Dave Winer, 56, is a visiting scholar at NYU's Arthur L. Carter Journalism Institute and editor of the Scripting News weblog. He pioneered the development of weblogs, syndication (RSS), podcasting, outlining, and web content management software; former contributing editor at Wired Magazine, research fellow at Harvard Law School, entrepreneur, and investor in web media companies. A native New Yorker, he received a Master's in Computer Science from the University of Wisconsin, a Bachelor's in Mathematics from Tulane University and currently lives in New York City.
"The protoblogger." - NY Times.
"The father of modern-day content distribution." - PC World.
"Dave was in a hurry. He had big ideas." -- Harvard.
"Dave Winer is one of the most important figures in the evolution of online media." -- Nieman Journalism Lab.
10 inventors of Internet technologies you may not have heard of. -- Royal Pingdom.
One of BusinessWeek's 25 Most Influential People on the Web.
"Helped popularize blogging, podcasting and RSS." - Time.
"The father of blogging and RSS." - BBC.
"RSS was born in 1997 out of the confluence of Dave Winer's 'Really Simple Syndication' technology, used to push out blog updates, and Netscape's 'Rich Site Summary', which allowed users to create custom Netscape home pages with regularly updated data flows." - Tim O'Reilly.
8/2/11: Who I Am.
My 40 most-recent links, ranked by number of clicks.
FYI: You're soaking in it. :-)
Tomorrow's Apple announcements:
0. This is 100 percent speculation, not in any way based on actual information.
1. Of course like everyone else I assume Apple is unveiling their tablet.
2. AT&T will either lose exclusivity or will be dropped altogether by Apple.
3. The biggest innovation will be the touch interface. They will have a virtual keyboard that works amazingly well, and it will have other amazingly intuitive gestures that it understands. The touch interface will work on both sides of the device so you can wrap your hands around it and make stuff happen that way.
4. Apple will unveil a new cloud that connects all its devices together. The tablet will only cache your information locally, all data and content is stored permanently on Apple's servers. (Apple must learn to be Google and Google must learn to be Apple, though neither ever will.)
5. There will be a radically new iPhone and iPod using the same software as the tablet.
6. The new iTouch software will not only run on all the newer devices, but will also run on the Mac. They will demonstrate their app store running on Mac hardware inside the same environment that runs on all the other devices. There will be subtle hints that the old Mac programming model is "legacy" -- where they began -- will always be loved by Steve, but eventually will be deprecated.
7. Google will be on stage for the announcement proclaiming their support for the new device. Steve will say Google is a valued partner of Apple's. The body language will indicate otherwise.
8. Ditto for leading publishers.
9. Some ports will be missing on the new Macs. Maybe USB? Steve loves to delete ports.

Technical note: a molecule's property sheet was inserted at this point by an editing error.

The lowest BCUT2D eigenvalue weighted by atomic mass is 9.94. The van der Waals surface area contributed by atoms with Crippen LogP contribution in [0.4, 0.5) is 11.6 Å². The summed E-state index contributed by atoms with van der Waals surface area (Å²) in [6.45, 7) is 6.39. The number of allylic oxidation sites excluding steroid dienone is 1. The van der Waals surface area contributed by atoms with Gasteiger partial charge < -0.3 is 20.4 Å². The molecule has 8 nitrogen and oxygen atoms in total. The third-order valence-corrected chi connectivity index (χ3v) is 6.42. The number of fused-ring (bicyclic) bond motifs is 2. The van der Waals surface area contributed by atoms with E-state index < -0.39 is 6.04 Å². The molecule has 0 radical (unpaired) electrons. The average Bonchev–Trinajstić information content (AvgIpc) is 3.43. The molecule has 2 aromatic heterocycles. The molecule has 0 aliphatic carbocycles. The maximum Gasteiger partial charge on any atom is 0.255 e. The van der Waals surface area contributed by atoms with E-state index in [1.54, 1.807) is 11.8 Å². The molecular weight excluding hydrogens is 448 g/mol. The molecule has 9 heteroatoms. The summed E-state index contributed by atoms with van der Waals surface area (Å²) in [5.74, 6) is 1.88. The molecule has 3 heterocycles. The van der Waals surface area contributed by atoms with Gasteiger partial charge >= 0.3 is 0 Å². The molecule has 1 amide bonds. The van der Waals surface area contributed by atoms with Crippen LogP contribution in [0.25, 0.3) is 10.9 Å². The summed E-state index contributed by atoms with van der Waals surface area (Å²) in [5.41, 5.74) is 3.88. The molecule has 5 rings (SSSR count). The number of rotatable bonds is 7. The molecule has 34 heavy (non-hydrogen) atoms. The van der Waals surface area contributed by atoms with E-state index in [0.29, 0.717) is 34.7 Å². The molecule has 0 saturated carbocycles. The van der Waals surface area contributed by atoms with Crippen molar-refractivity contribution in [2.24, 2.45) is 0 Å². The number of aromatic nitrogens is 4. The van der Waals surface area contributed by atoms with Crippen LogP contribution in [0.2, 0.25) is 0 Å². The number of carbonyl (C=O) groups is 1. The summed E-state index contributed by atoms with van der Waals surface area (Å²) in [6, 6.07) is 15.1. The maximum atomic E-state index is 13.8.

That's about it for now in the tea leaves department. I might think of some other things. It's always good to get your stake in the ground to see how you do. ">
I made a stop at the main NY Public Library on 5th Ave and 42nd St.
Three notable things.
1. Free wireless Internet. 3.13Mb/s down, 9.24Mb/s up. (Not a typo, it's asymetric, not the usual way. Probably because there are hundreds of people using the free Internet and most of them are downloading, not uploading.)
2. Everyone in the main reading room has a laptop. There's power at every desk.
3. They have free blogging classes every Tuesday night.
I'm in NYC looking for an apartment again.
Did a Rebooting The News with Jay last night. It was done in a studio at NYU, which has advantages (you can hear us well) but also disadvantatges. I hear the podcast ends at exactly 45 minutes, cutting me off in the middle of a sentence. That really sucks because the last few sentences were the best. (Just kidding, but we seriously have to get this under control, we run a loose ship and intend to keep it that way.) It's been worse, once I lost an entire podcast due to a technical mistake. So shit happens. It'll be interesting to do it next week when I'm back in Calif.
There's a certain amount of giddy in the media about the expected tablet announcement from Apple tomorrow. There's this idea that Steve will save the free and professional press, because he values a free and professional press. Uncle Rex Hammock spills cold water on the idea. Remember what Doc Searls said about software developers when Steve returned to Apple in 1997. Can you imagine how the free and professional press feels when Uncle Steve and his minions fail to approve their writing because it isn't sufficiently flattering to Apple? Somehow this is a loop back to the lesson of this week's RBTN. Perhaps it's better to accept low fidelity in return for the ability to finish a sentence -- the way you want to finish it. Or at least let the mistakes you make be your own.
Meantime, Uncle Barack Obama is making those of us who supported him really sorry for having done so. Freeze budgets? Robert Reich says that could be bad for the economy. Paul Krugman isn't so reserved. Brad DeLong says his middle name should be "Herbert Hoover." My guess is that it's a lie, he doesn't plan to freeze the budget, any more than Uncle George W Bush meant to get us out of Iraq. He just wants to take the high ground from the Repooobs next election cycle, to deprive them of what he feels might be a very potent soundbite. Either way, pity us. I can't imagine we'd ever elect a president that we'd have higher hopes for than Obama. If he betrays us, well, who won't?